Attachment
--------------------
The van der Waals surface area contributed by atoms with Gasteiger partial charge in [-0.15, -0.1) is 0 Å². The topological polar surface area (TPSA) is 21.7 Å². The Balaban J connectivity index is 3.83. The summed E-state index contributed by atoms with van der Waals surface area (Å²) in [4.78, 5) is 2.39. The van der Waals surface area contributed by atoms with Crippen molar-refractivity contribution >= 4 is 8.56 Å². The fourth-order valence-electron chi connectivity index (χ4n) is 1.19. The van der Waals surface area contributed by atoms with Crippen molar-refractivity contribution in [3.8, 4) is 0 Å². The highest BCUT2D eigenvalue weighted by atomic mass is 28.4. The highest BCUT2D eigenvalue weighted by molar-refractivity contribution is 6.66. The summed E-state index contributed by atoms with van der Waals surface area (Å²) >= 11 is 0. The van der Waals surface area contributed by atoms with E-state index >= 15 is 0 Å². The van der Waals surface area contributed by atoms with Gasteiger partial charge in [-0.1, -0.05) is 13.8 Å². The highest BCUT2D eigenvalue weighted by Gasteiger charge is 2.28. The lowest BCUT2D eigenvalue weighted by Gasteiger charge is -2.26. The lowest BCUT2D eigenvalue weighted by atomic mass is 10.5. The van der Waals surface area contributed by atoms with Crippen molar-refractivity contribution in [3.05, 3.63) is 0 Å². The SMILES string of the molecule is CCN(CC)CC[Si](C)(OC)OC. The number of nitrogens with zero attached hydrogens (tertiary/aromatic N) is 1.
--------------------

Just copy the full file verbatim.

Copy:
The van der Waals surface area contributed by atoms with Gasteiger partial charge in [-0.15, -0.1) is 0 Å². The topological polar surface area (TPSA) is 21.7 Å². The Balaban J connectivity index is 3.83. The summed E-state index contributed by atoms with van der Waals surface area (Å²) in [4.78, 5) is 2.39. The van der Waals surface area contributed by atoms with Crippen molar-refractivity contribution >= 4 is 8.56 Å². The fourth-order valence-electron chi connectivity index (χ4n) is 1.19. The van der Waals surface area contributed by atoms with Crippen molar-refractivity contribution in [3.8, 4) is 0 Å². The highest BCUT2D eigenvalue weighted by atomic mass is 28.4. The highest BCUT2D eigenvalue weighted by molar-refractivity contribution is 6.66. The summed E-state index contributed by atoms with van der Waals surface area (Å²) >= 11 is 0. The van der Waals surface area contributed by atoms with E-state index >= 15 is 0 Å². The van der Waals surface area contributed by atoms with Gasteiger partial charge in [-0.1, -0.05) is 13.8 Å². The highest BCUT2D eigenvalue weighted by Gasteiger charge is 2.28. The lowest BCUT2D eigenvalue weighted by Gasteiger charge is -2.26. The lowest BCUT2D eigenvalue weighted by atomic mass is 10.5. The van der Waals surface area contributed by atoms with Crippen molar-refractivity contribution in [3.05, 3.63) is 0 Å². The SMILES string of the molecule is CCN(CC)CC[Si](C)(OC)OC. The number of nitrogens with zero attached hydrogens (tertiary/aromatic N) is 1.